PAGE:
Newsletter – February 2017

Newsletter – February 2017




Maersk Makes Annual Loss

Maersk Line reported an annual loss of $376 million for 2016, helping drag parent Maersk Group to a $1.9 billion loss for the year, although significant impairments at Maersk Drilling and Maersk Supply Service also contributed.

Despite this loss Maersk line are forecasting that its 2017 profit will be a $1 billion improvement on the negative 2016 results, which CEO Soren Skou described as “unsatisfactory.”

Global demand for seaborne container transportation during 2017 was expected to increase by 2 to 4 percent, and Maersk Line believed that its earnings this year will be driven up by rising freight rates. Maersk are claiming that they see encouraging signs for 2017, and for this reason they feel comfortable with improving their profits by $1 billion over the 2016 result.

Although the rates have improved recently for the company, for most of 2016 freight rates were declining, leading Maersk Line down the familiar path of rising volume and declining revenue.

Maersk said in its results statement that the company’s revenue for 2016 of $20.7 billion was 13 percent lower than the revenue achieved in 2015, driven by an 18.7 percent decline in average freight rates to $1,795 per 20-foot-equivalent unit. Not even a 9.4 percent increase in container volume to 10.4 million TEU could offset the effect of poor rates that fell to record levels in the first quarter of 2016.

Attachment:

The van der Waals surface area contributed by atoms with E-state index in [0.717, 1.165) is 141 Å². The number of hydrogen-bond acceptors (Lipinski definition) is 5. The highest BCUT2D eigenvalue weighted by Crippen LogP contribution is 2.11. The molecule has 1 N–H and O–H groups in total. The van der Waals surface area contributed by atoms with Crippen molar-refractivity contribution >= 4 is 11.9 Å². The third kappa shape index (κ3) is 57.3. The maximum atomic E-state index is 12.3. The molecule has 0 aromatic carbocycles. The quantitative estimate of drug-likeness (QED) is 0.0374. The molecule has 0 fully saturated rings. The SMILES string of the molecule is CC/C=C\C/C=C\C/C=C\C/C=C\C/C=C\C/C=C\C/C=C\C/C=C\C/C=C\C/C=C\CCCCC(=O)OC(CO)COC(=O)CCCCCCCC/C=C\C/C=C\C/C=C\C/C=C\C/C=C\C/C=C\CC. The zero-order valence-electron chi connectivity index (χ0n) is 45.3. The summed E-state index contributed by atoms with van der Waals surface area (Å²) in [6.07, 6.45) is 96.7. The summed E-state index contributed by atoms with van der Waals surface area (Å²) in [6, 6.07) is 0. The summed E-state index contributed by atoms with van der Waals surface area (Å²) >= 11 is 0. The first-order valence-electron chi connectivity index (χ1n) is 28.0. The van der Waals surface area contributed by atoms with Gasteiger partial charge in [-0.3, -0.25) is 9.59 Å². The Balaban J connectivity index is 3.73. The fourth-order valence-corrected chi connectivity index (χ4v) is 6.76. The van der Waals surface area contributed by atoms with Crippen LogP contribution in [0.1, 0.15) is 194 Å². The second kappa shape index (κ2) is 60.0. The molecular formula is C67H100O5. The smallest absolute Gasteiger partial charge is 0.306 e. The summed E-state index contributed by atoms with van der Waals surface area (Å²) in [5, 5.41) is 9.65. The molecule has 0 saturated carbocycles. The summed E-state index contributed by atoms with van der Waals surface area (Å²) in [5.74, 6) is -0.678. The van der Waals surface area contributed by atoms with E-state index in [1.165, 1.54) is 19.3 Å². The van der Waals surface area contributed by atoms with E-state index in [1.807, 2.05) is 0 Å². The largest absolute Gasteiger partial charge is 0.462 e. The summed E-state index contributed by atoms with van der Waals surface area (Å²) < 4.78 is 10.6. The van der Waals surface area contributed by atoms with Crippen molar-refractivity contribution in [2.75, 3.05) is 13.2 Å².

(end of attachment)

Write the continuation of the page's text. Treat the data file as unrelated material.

Liner shipping companies such as Orient Overseas Container Line and the three Japanese carriers all reported strengthening fourth quarter demand in 2016 and Maersk Line was no different. Maersk said demand growth was low in the first three months of 2016 but improved in the second half, especially in the fourth quarter. 

Regarding its acquisition of Hamburg Süd, expected to be completed by the end of 2017, Maersk said it would enable the liner division to offer an improved value proposition on its north-south trades and in the reefer segment. Hamburg Süd will continue to operate as a separate brand and will keep its local organizations and headquarters in Hamburg.

Maersk highlighted the high inflow of new container vessels in the last part of 2015 and in the early part of 2016 that continued to hurt the container industry. The carrier said this added to the existing excess supply as global container demand remained subdued during the year, which led to significant downwards pressure on freight rates and industry revenues, especially in the first half of the year.

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Eastbound Vessel Space in Short Supply

Maersk Line have reportedly stopped booking export containers from Europe to Asia and the Middle East, according to market sources, while capacity is said to be extremely tight for other lines.

Maersk’s block on bookings runs until 27 March, but the situation will be reviewed on the 13th. The only cargo exemption is when a prior space commitment has been given.

A spokesman for Maersk said: “We can confirm that exceptionally high demand on North Europe to Asia trade has led to challenges with space availability and, consequently, to potential issues with the acceptance of bookings to our customers.

“We are currently reviewing all possible options to minimise this issue and thus reduce the impact to our customers’ business. We will stay in close touch with them to propose best options for securing the smoothest possible flows of their cargo.”